World Cup 2019: Steve Smith booed during partnership with David Warner

first_imgSteve Smith was booed when he walked out to bat for Australia durng their opening World Cup 2019 match against Afghanistan in Bristol on Saturday. Smith was Australia captain during the ball-tampering scandal in Cape Town.Incidentally, David Warner, who along with Smith was banned for a year after admitting to tampering with the ball, was batting at the other end. The moment Smith faced up to Hamid Hassan, the crowd booed the former Australian captain.Steve Smith and David Warner were banned for 12 months while Cameron Bancroft was banished for 9 months in one of the biggest scandals in modern-day cricket.Both Warner and Smith were welcomed warmly in India during the Indian Premier League. Warner in fact went on to score 692 runs from 12 matches for Sunrisers Hyderabad and he won the Orange Cap.Steve Smith replaced Ajinkya Rahane as captain of Rajasthan Royals midway into the 2019 IPL..But it has been a different story in England so far.According to an Australian journalist, David Warner was booed by a certain section at the ground – later, he was seen signing autographs. Steve Smith, who was booed during a warm-up match earlier in the tournament, did not seem to be the crowd favourite on Saturday.David Warner, meanwhile, hit a half-century and shared a 96-run stand with Australian skipper Aaron Finch.Australian coach Justin Langer had earlier said he knew what to expect in England but hoped crowds around the country would show more respect to Smith and Warner during the World Cup.advertisementYou know you feel for them personally. They are going to have to have thick skin. We have talked about earning respect. I think it is really important that people show some respect as well. Because they are humans, they are really good cricketers. They made a mistake. They have paid the price for it. Big price actually. I feel for them as people more than anything else, Langer had told ESPNcricinfo.Also Read | World Cup 2019: Virat Kohli hurts his thumb during training sessionAlso Watch:last_img read more

Nick Kyrgios: ‘I wasn’t as scared of Rafa and Roger as I was Andy Murray’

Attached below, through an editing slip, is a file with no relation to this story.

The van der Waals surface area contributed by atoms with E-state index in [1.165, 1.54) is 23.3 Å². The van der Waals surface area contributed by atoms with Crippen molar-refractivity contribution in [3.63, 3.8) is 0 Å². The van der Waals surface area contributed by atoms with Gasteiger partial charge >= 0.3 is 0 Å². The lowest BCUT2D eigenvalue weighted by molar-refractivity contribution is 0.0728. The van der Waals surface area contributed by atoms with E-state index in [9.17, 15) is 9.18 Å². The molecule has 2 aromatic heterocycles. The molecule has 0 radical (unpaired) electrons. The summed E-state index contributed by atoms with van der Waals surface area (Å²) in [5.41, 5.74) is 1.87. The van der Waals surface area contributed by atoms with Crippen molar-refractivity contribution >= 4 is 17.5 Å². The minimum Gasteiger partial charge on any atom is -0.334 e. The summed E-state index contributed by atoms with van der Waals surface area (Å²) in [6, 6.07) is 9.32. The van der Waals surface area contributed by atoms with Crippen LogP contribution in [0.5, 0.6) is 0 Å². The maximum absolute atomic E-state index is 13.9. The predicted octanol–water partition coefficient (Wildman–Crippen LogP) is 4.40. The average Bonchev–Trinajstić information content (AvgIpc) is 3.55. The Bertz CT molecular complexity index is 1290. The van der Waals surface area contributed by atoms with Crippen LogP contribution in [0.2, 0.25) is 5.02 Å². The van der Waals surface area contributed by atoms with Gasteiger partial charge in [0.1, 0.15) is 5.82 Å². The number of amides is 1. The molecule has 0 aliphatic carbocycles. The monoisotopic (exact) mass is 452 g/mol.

first_img Read more Share on Messenger Read more Australian Open When I played him the first couple of times, I just felt so young on the court. I almost was beaten before I went out there. When I played Roger [Federer], when I played Rafa [Nadal], I wasn’t as scared of those guys as I was of Andy. I knew that his game was a lot tougher for a guy like me to play, I knew he was going to make a lot of balls, so I felt so young when I played him the first couple of times. I didn’t really believe in my physicality.I knew that I couldn’t play long rallies with him and I knew I couldn’t last against him. I would have loved to have played him when he was in his prime as I am now, it would maybe have been a much more competitive match.I’m not saying I would have won. To get one win over him [in the first round of the Aegon Championships at Queen’s Club last summer] was good and I beat him [in 2016] at the Hopman Cup [the mixed team event in Perth] – I know that’s not an official event – but I did play well there.I always tell him, I look at [Novak] Djokovic, I look at how many grand slams he has won and the results he has had and I’m just thinking … I always tell him: ‘Dude, you’re so much better than Djokovic, you should have a way better career.’ I give him shit about it all the time. I’m always telling him that, you’re a tough player to play against. But he definitely had my number on the court. Andy Murray Since you’re here… Support The Guardian Share on Pinterest The Observer He played while three of the greatest of all-time played [Federer, Nadal and Djokovic], which is never easy, and guys like Stan [Wawrinka] in grand slams always step up to the plate. But Andy got the most out of his career, he ticked all the boxes, he did everything to the absolute T, so it’s misfortune for him that his body kind of let him down. But he’s not going to regret anything that he did.It would have been cool to play doubles with him once. I’m not sure where it could be and singles is a priority for him but you never know.Who knows, maybe it could happen at Wimbledon. Fingers crossed, if his body stays good, I would love to play doubles with him there. I’ve never played doubles at Wimbledon before and I think it would be cool. Topics Australian Open 2019 Share on LinkedIn Share via Emailcenter_img Australia sport Share on Twitter Nick Kyrgios The first time I met Andy was when he just absolutely destroyed me in Toronto [in the Masters 1000 event there in 2014]. I lost 2 and 2, I got destroyed. Ever since then we’ve been messaging and hanging out a bit. It seems like forever that I’ve known him, I feel like I’ve known him for a long time, but that was the first time I met him, on the court.We just had a lot of banter between each other. There would be times in the locker room that we would be saying the most outrageous things and there would be about 20 people in the locker room just listening to us go back and forth for about half an hour. We knew when we were together it was going to be a lot of fun and a lot of banter and some good vibes. He’s hilarious, he’s so funny. comment Share on Facebook Reuse this content How the ‘boring whinger’ Andy Murray won over middle England … we have a small favour to ask. More people, like you, are reading and supporting the Guardian’s independent, investigative journalism than ever before. And unlike many news organisations, we made the choice to keep our reporting open for all, regardless of where they live or what they can afford to pay. 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Every reader contribution, however big or small, is so valuable. Support The Guardian from as little as $1 – and it only takes a minute. Thank you. His tennis gets enough recognition. He was an unbelievable player. He was one of the toughest people I ever played against. But I don’t think he gets enough credit for how he was off the court, just as a normal person. He was so humble, he was so down to earth, he just loved to have some fun, he loved to have a good time.I genuinely got excited to be at the courts and maybe see him during the day and have some lunch with him and just catch up. He made your day better.He took me under his wing when I was young, but then when he knew that I was kind of a free spirit, doing whatever I want to do, it just became more of a friendly-type relationship. When we were together, we never talked about tennis. There was just so much shit-talking and banter, it was so good.Everyone knew that when we were together it was just good vibes, everyone knew that it was so laid‑back. It was so easy to be around him. It was awesome and I’m going to miss him a lot. Share on WhatsApp The growing pains of Andy Murray have lasted for most of his career Tennislast_img read more